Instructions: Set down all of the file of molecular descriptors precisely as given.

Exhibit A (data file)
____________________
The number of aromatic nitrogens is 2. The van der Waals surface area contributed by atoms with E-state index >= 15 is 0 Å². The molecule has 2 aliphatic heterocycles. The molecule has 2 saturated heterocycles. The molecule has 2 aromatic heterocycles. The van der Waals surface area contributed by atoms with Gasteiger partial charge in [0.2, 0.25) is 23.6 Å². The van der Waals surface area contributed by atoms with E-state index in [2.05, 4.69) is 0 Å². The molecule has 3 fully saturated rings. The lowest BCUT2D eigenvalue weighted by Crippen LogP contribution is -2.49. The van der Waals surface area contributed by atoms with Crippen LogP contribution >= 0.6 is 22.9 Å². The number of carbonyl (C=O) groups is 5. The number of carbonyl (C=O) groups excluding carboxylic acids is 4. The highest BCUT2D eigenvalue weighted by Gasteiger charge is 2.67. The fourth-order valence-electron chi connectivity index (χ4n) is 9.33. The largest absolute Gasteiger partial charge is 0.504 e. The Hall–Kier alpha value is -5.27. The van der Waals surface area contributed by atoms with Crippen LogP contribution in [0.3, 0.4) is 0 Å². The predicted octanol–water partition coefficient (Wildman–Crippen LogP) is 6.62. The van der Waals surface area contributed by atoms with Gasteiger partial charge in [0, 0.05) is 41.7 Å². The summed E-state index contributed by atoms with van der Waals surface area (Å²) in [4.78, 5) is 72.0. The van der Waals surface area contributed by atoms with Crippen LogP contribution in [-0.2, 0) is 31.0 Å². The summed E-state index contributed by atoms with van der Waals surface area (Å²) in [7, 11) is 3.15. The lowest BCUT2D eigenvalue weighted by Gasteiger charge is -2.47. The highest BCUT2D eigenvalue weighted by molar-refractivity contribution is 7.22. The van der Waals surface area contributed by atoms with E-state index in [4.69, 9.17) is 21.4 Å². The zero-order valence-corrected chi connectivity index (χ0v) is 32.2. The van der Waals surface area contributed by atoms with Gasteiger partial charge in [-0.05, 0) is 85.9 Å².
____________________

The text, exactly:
The number of aromatic nitrogens is 2. The van der Waals surface area contributed by atoms with E-state index >= 15 is 0 Å². The molecule has 2 aliphatic heterocycles. The molecule has 2 saturated heterocycles. The molecule has 2 aromatic heterocycles. The van der Waals surface area contributed by atoms with Gasteiger partial charge in [0.2, 0.25) is 23.6 Å². The van der Waals surface area contributed by atoms with E-state index in [2.05, 4.69) is 0 Å². The molecule has 3 fully saturated rings. The lowest BCUT2D eigenvalue weighted by Crippen LogP contribution is -2.49. The van der Waals surface area contributed by atoms with Crippen LogP contribution >= 0.6 is 22.9 Å². The number of carbonyl (C=O) groups is 5. The number of carbonyl (C=O) groups excluding carboxylic acids is 4. The highest BCUT2D eigenvalue weighted by Gasteiger charge is 2.67. The fourth-order valence-electron chi connectivity index (χ4n) is 9.33. The largest absolute Gasteiger partial charge is 0.504 e. The Hall–Kier alpha value is -5.27. The van der Waals surface area contributed by atoms with Crippen LogP contribution in [0.3, 0.4) is 0 Å². The predicted octanol–water partition coefficient (Wildman–Crippen LogP) is 6.62. The van der Waals surface area contributed by atoms with Gasteiger partial charge in [0, 0.05) is 41.7 Å². The summed E-state index contributed by atoms with van der Waals surface area (Å²) in [4.78, 5) is 72.0. The van der Waals surface area contributed by atoms with Crippen LogP contribution in [-0.2, 0) is 31.0 Å². The summed E-state index contributed by atoms with van der Waals surface area (Å²) in [7, 11) is 3.15. The lowest BCUT2D eigenvalue weighted by Gasteiger charge is -2.47. The highest BCUT2D eigenvalue weighted by molar-refractivity contribution is 7.22. The van der Waals surface area contributed by atoms with E-state index in [4.69, 9.17) is 21.4 Å². The zero-order valence-corrected chi connectivity index (χ0v) is 32.2. The van der Waals surface area contributed by atoms with Gasteiger partial charge in [-0.05, 0) is 85.9 Å².